If imitation is the sincerest form of flattery, then Afinia's H Series printers may well be the Eddie Haskells of 3D printing. Licensed by Delta Micro Factory, of which Beijing-based Tiertime is a subsidiary, the Afinia H480 bears an uncanny resemblance to the Tiertime Up! Plus 2. According to patent infringement (PI) claims filed by Stratasys, owner of Makerbot — whose Chinese distributor UCRobotics was incidentally accused of patent infringement by Tiertime — Afinia's underlying systems are also strikingly similar to technology pioneered by Stratasys.
The 3DP IP Wars, as the legal battles over rapid prototyping's intellectual property rights have come to be known, are more than just fights for primacy in the market for potentially lucrative technological advances. They have emerged from tussles between innovators and purveyors of additive manufacturing systems, indicative of fundamental disagreements about the development of new technology. One side says that proprietary systems and the protection of intellectual property rights provide profit motive to inspire scientific innovation in a capitalist system of competition. The other asserts that the sharing of nascent technology in an open system combines the best of individual creativity and collaborative problem solving to advance the technology in ways that competition alone cannot.
Within this broader context, the particulars of each lawsuit point back to the underlying issue that has yet to be sorted out either in the courts or in the minds of 3D printing's pioneers and devotees: Do rapid prototyping components and systems "belong" to one or another of their creators, or are they the products of a collective consciousness, inherently belonging to the public domain? While the question's been asked since the industry's earliest days, the answer, and the ultimate outcome of suits like that of Stratasys against Afinia — filed back when H800's predecessor the H480 entered the market — may not be fully realized until the H800 itself has settled into maturity or faded into obsolescence.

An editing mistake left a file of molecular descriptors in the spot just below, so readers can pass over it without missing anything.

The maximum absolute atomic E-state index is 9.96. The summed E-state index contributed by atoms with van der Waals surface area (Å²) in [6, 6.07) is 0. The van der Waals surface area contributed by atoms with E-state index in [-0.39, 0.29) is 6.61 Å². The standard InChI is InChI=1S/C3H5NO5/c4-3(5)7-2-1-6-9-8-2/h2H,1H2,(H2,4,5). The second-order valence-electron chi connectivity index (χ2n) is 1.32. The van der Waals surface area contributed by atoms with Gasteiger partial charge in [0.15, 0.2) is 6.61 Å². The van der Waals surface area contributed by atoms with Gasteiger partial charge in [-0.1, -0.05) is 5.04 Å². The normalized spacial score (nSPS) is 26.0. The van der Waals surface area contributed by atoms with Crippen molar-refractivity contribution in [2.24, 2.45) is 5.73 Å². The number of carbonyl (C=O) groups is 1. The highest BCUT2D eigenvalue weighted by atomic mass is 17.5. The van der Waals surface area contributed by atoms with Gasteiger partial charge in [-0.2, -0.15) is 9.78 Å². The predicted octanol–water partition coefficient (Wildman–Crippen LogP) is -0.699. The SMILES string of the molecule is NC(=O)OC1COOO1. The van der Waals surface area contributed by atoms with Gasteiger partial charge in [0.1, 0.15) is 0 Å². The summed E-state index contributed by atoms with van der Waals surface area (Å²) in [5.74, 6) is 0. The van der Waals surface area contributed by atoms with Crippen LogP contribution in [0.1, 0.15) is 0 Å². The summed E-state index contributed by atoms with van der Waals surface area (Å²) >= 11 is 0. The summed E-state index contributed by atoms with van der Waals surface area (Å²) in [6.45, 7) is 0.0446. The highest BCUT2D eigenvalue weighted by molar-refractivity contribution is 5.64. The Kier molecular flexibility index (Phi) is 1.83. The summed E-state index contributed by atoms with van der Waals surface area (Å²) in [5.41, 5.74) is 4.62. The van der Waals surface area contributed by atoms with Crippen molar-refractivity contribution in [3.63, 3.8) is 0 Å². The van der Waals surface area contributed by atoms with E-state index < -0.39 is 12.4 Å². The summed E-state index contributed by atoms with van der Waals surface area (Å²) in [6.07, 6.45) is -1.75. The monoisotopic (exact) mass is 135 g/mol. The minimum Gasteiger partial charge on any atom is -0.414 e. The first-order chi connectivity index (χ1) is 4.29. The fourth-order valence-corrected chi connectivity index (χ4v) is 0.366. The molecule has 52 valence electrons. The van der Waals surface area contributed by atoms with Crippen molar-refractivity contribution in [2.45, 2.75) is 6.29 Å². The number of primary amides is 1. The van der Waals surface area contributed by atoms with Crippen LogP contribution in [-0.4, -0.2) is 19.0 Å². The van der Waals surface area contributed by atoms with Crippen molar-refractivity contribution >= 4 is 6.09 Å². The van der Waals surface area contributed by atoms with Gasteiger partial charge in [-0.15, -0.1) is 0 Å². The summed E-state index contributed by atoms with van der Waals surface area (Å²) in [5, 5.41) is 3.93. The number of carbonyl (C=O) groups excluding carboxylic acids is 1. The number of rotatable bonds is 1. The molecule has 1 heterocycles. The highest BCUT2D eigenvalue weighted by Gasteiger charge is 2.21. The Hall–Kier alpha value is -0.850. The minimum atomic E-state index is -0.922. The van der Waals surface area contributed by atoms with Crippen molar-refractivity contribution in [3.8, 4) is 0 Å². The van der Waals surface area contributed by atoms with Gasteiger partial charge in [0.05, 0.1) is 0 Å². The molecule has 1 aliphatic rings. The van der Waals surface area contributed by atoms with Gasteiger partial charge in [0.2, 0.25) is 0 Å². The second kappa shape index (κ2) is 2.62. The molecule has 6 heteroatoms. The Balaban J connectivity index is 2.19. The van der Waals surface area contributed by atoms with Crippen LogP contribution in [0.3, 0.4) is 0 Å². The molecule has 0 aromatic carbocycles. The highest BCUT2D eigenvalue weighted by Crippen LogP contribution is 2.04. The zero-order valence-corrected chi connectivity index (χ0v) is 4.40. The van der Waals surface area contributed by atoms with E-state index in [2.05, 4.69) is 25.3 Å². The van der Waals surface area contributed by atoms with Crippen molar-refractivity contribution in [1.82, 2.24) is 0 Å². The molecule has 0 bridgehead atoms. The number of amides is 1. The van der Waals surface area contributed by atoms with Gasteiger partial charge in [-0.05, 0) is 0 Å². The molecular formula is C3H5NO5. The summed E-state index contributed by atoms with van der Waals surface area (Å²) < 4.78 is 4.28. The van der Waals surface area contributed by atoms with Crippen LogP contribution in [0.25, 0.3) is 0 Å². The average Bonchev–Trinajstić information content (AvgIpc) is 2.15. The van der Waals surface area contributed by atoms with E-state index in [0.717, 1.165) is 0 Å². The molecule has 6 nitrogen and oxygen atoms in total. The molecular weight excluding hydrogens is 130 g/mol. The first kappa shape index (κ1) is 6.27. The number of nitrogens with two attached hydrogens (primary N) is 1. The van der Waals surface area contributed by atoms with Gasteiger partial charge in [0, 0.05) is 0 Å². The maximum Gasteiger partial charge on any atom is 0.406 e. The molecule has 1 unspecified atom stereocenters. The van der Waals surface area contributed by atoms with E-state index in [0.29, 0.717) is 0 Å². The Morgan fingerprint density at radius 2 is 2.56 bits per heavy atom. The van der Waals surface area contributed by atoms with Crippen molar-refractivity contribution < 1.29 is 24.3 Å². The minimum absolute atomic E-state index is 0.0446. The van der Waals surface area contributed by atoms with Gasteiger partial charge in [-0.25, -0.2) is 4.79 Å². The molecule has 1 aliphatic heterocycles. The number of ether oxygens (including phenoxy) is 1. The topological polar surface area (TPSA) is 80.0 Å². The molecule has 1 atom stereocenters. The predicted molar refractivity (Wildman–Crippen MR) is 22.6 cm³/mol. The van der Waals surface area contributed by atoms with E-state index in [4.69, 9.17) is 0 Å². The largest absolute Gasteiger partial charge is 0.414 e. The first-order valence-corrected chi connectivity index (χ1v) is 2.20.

In the meantime, the H800 brings to the market substantial improvements over its forbears, notably including dramatically better adhesion, heat containment, and HEPA filtering of fumes for ABS printing. Added to the H Series' elegant looks, superior build quality, ease of use, and reliability; the H800's upgrades amount to excellent value for the price. That's worth considering when shortcomings like mediocre print speed, uncooperative software, and documentation that's clearly lost something in translation get in the way of one's 3D printing ambitions.
ABS plastic often gives off a "harsh smell" . . . but HEPA filters catch that smell before it escapes the print area, making the printing process cleaner and more comfortable.
Every time I hit print it "crashed" the software . . . it says the platform is overheated (it's not even warm at all), or it says the nozzle is overheated.
The enclosure works amazingly well for holding in heat and filtering fumes. The cons for this machine would be print times, software, and accessibility.
Resolution of 100 micron – which isn’t bad at all . . . Doesn’t weigh that much . . . Difficult to move from one workshop to another, but that’s the price you pay for quality.